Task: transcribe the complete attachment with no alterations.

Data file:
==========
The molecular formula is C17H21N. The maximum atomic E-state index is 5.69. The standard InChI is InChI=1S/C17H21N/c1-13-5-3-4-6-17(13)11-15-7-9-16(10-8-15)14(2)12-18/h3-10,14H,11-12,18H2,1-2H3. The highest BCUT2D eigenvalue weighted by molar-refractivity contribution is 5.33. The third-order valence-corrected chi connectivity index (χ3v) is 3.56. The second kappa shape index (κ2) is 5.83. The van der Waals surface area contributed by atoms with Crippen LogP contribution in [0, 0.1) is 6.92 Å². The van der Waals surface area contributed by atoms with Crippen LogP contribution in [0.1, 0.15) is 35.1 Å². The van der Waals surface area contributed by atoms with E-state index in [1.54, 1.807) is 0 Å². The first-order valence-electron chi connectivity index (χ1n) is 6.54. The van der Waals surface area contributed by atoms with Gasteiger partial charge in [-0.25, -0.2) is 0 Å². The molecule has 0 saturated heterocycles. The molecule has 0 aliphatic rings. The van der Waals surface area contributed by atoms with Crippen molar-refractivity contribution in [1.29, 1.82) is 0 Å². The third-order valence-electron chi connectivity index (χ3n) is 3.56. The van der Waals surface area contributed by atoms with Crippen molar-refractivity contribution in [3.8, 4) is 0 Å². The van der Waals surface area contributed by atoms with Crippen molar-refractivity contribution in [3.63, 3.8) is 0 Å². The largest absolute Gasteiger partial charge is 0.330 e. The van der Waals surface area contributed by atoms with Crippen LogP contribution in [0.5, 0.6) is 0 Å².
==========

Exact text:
The molecular formula is C17H21N. The maximum atomic E-state index is 5.69. The standard InChI is InChI=1S/C17H21N/c1-13-5-3-4-6-17(13)11-15-7-9-16(10-8-15)14(2)12-18/h3-10,14H,11-12,18H2,1-2H3. The highest BCUT2D eigenvalue weighted by molar-refractivity contribution is 5.33. The third-order valence-corrected chi connectivity index (χ3v) is 3.56. The second kappa shape index (κ2) is 5.83. The van der Waals surface area contributed by atoms with Crippen LogP contribution in [0, 0.1) is 6.92 Å². The van der Waals surface area contributed by atoms with Crippen LogP contribution in [0.1, 0.15) is 35.1 Å². The van der Waals surface area contributed by atoms with E-state index in [1.54, 1.807) is 0 Å². The first-order valence-electron chi connectivity index (χ1n) is 6.54. The van der Waals surface area contributed by atoms with Gasteiger partial charge in [-0.25, -0.2) is 0 Å². The molecule has 0 saturated heterocycles. The molecule has 0 aliphatic rings. The van der Waals surface area contributed by atoms with Crippen molar-refractivity contribution in [1.29, 1.82) is 0 Å². The third-order valence-electron chi connectivity index (χ3n) is 3.56. The van der Waals surface area contributed by atoms with Crippen molar-refractivity contribution in [3.8, 4) is 0 Å². The van der Waals surface area contributed by atoms with Crippen molar-refractivity contribution in [3.63, 3.8) is 0 Å². The largest absolute Gasteiger partial charge is 0.330 e. The van der Waals surface area contributed by atoms with Crippen LogP contribution in [0.5, 0.6) is 0 Å².